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Posted By Opening the Heart

     One cannot stay on the summit forever.

     So why bother in the first place? Just this:

     What is above knows what is below-

     But what is below does not know what is above.

     One climbs and one sees-

     One descends and sees no longer.

     But one has seen!

     There is an art to conducting oneself in

     The lower regions by what one has seen higher up.

     When one can no longer see

     One can at least still remember.      Mount Analogue Rene Daumel

   There is a beautiful piece of music written by Hector Berlioz called "L'Enfance du Christ". Within it is a piece called the Departure of the Shepherds. In that poignant scene the shepherds are leaving the scene of Jesus' birth. So in this winter solstice season of reflection and turning inward, of the Dark Run, I wondered what it must have been like to walk away from a miracle. Had I ever really experienced a miracle myself? As I ask this question, writing at my grandfather's roll top desk, I look up 6 inches at pictures of my son, my daughter, my wife, and I just smile. So what really is a miracle? It is, I think, a divine descension of grace, undeserved, but, nonetheless, bestowed. Meister Eckhart, a 14th century theologian, said "Miracles seem to happen more when I pray".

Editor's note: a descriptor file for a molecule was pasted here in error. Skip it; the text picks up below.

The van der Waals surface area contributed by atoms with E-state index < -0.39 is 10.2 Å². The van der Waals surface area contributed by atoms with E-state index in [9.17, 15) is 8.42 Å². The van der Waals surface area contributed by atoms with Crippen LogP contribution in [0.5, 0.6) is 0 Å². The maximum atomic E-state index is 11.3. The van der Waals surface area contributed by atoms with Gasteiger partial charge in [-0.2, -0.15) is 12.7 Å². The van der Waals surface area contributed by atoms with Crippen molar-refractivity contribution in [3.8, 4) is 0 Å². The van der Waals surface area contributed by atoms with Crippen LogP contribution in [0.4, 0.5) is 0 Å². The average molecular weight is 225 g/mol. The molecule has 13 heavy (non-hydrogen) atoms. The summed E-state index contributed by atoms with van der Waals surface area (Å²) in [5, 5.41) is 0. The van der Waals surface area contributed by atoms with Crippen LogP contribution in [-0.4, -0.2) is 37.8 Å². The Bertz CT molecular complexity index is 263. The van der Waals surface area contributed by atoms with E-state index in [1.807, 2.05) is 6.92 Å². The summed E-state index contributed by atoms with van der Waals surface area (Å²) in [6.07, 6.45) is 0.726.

So maybe a miracle is a coincidence, seen through a spiritual perspective. Then, is a miracle something unusual and amazing that happens and we witness or experience it, or does it happen more from inside out? If we are awake, conscious, looking for the good, or miracles, we, in a true sense, create them. This view is in alignment with what the new mindfulness researchers in the field of happiness tell us.

   Let's go back to the shepherds: how could they possibly return to their ordinary lives? How could their lives not be transformed? They would see everything differently through eyes of having seen a world-changing transformation.

   At the end of an Opening the Heart workshop, we read to participants Rene Duamal's poem (above). It's a way of reminding us that the ascension of the mountain is, in and of itself, of value even when we must, inevitably, descend again from the summit. It's of value because by having taken the miracle in, we have become changed. We have changed even though the natural rhythms continue of life's openings and closings. To each living thing there is a season, an opening and a closing: the breath, the seasons, the day, the natural Life-Death-Life cycle. On December 9th I looked out my office window at my serenity garden and I saw a miracle. There it was in the 8 inch turquoise pot sitting on my garden wall: one yellow pansy. On December 10th it was gone, but I had seen and I will remember that bright flower until I plant again in April.